NEW YORK (CBSNewYork) — The weather is perfect for heading outside, but for some people a walk in the park is ending with a third-degree burn — and it’s not from the sun.

“It’s an evil plant,” said John Michael Rezes. “It’s an evil weed that needs to go away.”

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Take it from Rezes — you can look at the plant, but you definitely don’t want to touch it.

And Rezes is not the only one who feels this way.

“The plant, in addition to being an invasive plant, is a poisonous plant,” said Donna Ellis, with University of Connecticut’s Department of Plant Science.

It’s called giant hogweed, and experts say while it was first introduced to the United States from China as an ornamental garden plant, today it’s considered one of the most dangerous plants to take over New York and surrounding states.

Rezes said he simply brushed past some giant hogweed in May and to his complete shock, received a third-degree burn on his leg.

“I couldn’t really walk,” he said. “The scar is still there.”

And he’s not the plant’s only victim.

The New York State Department of Conservation wants people to be on the lookout for giant hogweed. The agency even issued a warning, calling it a “federally listed noxious weed” and employs eight field crews to track and kill the plant.

A map confirms the locations where they’ve already found it.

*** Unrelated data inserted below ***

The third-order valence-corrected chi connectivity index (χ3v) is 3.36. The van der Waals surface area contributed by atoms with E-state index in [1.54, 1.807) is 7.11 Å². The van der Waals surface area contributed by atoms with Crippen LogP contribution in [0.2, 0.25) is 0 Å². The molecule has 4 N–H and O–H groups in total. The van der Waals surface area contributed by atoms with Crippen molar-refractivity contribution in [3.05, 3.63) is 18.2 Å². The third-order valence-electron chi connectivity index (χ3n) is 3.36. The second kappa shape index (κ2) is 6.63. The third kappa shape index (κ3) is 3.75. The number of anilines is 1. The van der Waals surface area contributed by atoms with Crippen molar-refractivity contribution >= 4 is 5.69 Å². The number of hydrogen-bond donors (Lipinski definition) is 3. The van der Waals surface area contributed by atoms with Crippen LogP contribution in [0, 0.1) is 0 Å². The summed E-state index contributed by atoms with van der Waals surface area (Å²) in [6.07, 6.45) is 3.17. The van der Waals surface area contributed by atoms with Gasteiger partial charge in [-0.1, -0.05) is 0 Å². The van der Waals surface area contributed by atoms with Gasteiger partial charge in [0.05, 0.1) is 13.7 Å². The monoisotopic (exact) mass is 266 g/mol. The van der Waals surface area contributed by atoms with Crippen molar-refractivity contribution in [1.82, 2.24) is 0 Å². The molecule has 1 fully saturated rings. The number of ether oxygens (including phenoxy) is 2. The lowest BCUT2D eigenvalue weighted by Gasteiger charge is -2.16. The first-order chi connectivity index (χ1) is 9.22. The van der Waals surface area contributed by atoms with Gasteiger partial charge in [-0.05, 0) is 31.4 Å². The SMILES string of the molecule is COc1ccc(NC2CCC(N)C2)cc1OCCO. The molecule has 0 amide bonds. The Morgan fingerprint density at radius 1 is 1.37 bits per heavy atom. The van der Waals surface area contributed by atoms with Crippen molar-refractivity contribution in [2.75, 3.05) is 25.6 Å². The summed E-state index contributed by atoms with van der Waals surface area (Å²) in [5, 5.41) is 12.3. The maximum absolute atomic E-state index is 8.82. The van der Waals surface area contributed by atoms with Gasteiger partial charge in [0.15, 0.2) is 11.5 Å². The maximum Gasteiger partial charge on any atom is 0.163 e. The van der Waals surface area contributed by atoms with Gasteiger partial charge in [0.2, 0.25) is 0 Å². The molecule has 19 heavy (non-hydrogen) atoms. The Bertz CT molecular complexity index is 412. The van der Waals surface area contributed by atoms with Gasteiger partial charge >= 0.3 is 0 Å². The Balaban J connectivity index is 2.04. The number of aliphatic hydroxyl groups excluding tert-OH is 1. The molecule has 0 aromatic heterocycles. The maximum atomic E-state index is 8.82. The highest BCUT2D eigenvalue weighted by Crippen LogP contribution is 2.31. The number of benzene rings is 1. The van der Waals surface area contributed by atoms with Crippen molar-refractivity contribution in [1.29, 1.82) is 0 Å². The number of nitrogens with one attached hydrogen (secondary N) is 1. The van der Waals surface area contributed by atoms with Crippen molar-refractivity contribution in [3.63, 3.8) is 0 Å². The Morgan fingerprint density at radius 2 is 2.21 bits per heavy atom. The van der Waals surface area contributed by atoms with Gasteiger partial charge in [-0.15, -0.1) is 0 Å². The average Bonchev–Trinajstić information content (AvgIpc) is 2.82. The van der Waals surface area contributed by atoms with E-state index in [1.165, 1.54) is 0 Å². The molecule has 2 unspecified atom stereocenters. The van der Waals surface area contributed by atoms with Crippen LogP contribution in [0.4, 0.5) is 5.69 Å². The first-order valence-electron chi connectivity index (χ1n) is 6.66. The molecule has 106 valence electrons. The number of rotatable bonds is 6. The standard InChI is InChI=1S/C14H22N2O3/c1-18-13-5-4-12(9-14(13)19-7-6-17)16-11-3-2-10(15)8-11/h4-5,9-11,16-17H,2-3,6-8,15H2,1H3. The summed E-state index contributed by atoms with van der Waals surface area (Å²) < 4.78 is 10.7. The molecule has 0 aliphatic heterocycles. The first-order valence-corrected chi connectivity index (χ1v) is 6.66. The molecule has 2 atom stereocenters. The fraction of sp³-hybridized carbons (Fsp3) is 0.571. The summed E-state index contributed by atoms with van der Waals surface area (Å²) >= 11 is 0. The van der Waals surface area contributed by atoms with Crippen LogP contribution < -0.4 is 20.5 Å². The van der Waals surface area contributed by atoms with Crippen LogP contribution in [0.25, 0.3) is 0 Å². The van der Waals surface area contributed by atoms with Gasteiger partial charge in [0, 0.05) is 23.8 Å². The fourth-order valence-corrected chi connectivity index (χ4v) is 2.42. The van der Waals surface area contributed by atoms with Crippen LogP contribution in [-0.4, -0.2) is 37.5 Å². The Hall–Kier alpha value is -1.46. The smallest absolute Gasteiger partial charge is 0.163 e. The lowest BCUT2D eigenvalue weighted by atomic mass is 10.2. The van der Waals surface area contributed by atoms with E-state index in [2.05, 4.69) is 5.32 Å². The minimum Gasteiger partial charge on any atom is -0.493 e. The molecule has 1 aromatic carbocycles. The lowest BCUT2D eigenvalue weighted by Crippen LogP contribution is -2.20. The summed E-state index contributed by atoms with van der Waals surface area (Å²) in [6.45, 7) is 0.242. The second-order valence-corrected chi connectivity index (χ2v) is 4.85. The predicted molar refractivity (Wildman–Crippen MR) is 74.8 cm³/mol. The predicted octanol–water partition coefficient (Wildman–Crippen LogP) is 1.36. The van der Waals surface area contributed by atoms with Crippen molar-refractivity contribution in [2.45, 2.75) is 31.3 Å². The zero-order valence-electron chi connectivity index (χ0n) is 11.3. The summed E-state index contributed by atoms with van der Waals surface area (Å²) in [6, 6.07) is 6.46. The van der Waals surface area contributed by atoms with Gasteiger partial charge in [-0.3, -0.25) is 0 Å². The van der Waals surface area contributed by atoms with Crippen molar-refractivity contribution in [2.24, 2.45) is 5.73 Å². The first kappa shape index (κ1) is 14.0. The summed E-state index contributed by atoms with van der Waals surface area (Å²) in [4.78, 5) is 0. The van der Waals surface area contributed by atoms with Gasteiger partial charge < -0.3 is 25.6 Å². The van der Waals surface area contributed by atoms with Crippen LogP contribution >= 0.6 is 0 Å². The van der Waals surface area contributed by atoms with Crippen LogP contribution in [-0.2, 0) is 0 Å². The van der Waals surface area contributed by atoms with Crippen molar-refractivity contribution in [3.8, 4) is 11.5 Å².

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“This is a young population of giant hogweed; seedlings that are probably just a year or two old,” said Ellis.

Ellis said the problem with the plant is its sap.

“That sap may get on your skin and the chemical reacts to sun,” she explained.

The reaction causes what’s known as photosensitivity.

“You can get what appears to be a mild sunburn at first and then within a couple of days, could lead to burns and blisters,” Ellis said.

“So if you get some on you, you should act quickly before you’re exposed to sunlight, because once the sunlight hits this stuff, it makes it toxic,” said Dr. Robert Korn.

Dr. Korn, Medical Director of GoHealth Urgent Care, said if it gets in your eye it can cause blindness.

And even when the skin burns go away, Dr. Korn said you may still see some scarring and discoloration for up to two years.

“If you’re exposed to it, you should immediately wash it off and stay out of the sun for at least 48 hours,” he said.

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If you find giant hogweed, never touch it without the proper protective clothing and goggles. Better yet, the state wants you to report it to them so they can send a team to remove it, free of cost.